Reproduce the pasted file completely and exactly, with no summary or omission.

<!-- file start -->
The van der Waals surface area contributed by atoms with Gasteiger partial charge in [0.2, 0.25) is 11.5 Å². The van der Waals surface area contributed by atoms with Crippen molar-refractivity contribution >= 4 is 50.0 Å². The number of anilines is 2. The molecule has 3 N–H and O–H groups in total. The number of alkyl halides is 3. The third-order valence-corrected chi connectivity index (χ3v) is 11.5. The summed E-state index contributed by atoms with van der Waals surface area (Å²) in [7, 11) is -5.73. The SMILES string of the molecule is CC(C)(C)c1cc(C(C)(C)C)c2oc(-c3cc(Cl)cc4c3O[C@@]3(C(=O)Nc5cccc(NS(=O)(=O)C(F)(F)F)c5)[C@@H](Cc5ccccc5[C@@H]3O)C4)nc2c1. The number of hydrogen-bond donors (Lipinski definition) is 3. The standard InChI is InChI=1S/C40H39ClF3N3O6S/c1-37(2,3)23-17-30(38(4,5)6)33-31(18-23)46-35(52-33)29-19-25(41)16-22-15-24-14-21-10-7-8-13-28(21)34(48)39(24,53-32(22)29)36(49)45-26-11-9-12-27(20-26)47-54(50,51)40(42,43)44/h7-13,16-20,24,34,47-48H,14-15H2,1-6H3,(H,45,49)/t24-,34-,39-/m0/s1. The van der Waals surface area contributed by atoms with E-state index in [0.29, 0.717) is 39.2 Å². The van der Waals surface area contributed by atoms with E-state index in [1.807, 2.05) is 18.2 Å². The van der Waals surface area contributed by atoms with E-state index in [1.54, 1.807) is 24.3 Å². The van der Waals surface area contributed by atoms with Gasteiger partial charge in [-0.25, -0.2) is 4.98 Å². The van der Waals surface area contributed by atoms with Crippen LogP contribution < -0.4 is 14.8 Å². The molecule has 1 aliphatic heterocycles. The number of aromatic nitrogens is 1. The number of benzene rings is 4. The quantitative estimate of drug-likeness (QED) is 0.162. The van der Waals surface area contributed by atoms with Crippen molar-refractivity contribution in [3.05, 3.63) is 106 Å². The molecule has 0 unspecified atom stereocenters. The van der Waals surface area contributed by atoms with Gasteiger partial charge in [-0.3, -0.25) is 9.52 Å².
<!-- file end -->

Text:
The van der Waals surface area contributed by atoms with Gasteiger partial charge in [0.2, 0.25) is 11.5 Å². The van der Waals surface area contributed by atoms with Crippen molar-refractivity contribution >= 4 is 50.0 Å². The number of anilines is 2. The molecule has 3 N–H and O–H groups in total. The number of alkyl halides is 3. The third-order valence-corrected chi connectivity index (χ3v) is 11.5. The summed E-state index contributed by atoms with van der Waals surface area (Å²) in [7, 11) is -5.73. The SMILES string of the molecule is CC(C)(C)c1cc(C(C)(C)C)c2oc(-c3cc(Cl)cc4c3O[C@@]3(C(=O)Nc5cccc(NS(=O)(=O)C(F)(F)F)c5)[C@@H](Cc5ccccc5[C@@H]3O)C4)nc2c1. The number of hydrogen-bond donors (Lipinski definition) is 3. The standard InChI is InChI=1S/C40H39ClF3N3O6S/c1-37(2,3)23-17-30(38(4,5)6)33-31(18-23)46-35(52-33)29-19-25(41)16-22-15-24-14-21-10-7-8-13-28(21)34(48)39(24,53-32(22)29)36(49)45-26-11-9-12-27(20-26)47-54(50,51)40(42,43)44/h7-13,16-20,24,34,47-48H,14-15H2,1-6H3,(H,45,49)/t24-,34-,39-/m0/s1. The van der Waals surface area contributed by atoms with E-state index in [0.29, 0.717) is 39.2 Å². The van der Waals surface area contributed by atoms with E-state index in [1.807, 2.05) is 18.2 Å². The van der Waals surface area contributed by atoms with E-state index in [1.54, 1.807) is 24.3 Å². The van der Waals surface area contributed by atoms with Gasteiger partial charge in [-0.25, -0.2) is 4.98 Å². The van der Waals surface area contributed by atoms with Crippen LogP contribution < -0.4 is 14.8 Å². The molecule has 1 aliphatic heterocycles. The number of aromatic nitrogens is 1. The number of benzene rings is 4. The quantitative estimate of drug-likeness (QED) is 0.162. The van der Waals surface area contributed by atoms with Crippen molar-refractivity contribution in [3.05, 3.63) is 106 Å². The molecule has 0 unspecified atom stereocenters. The van der Waals surface area contributed by atoms with Gasteiger partial charge in [-0.3, -0.25) is 9.52 Å².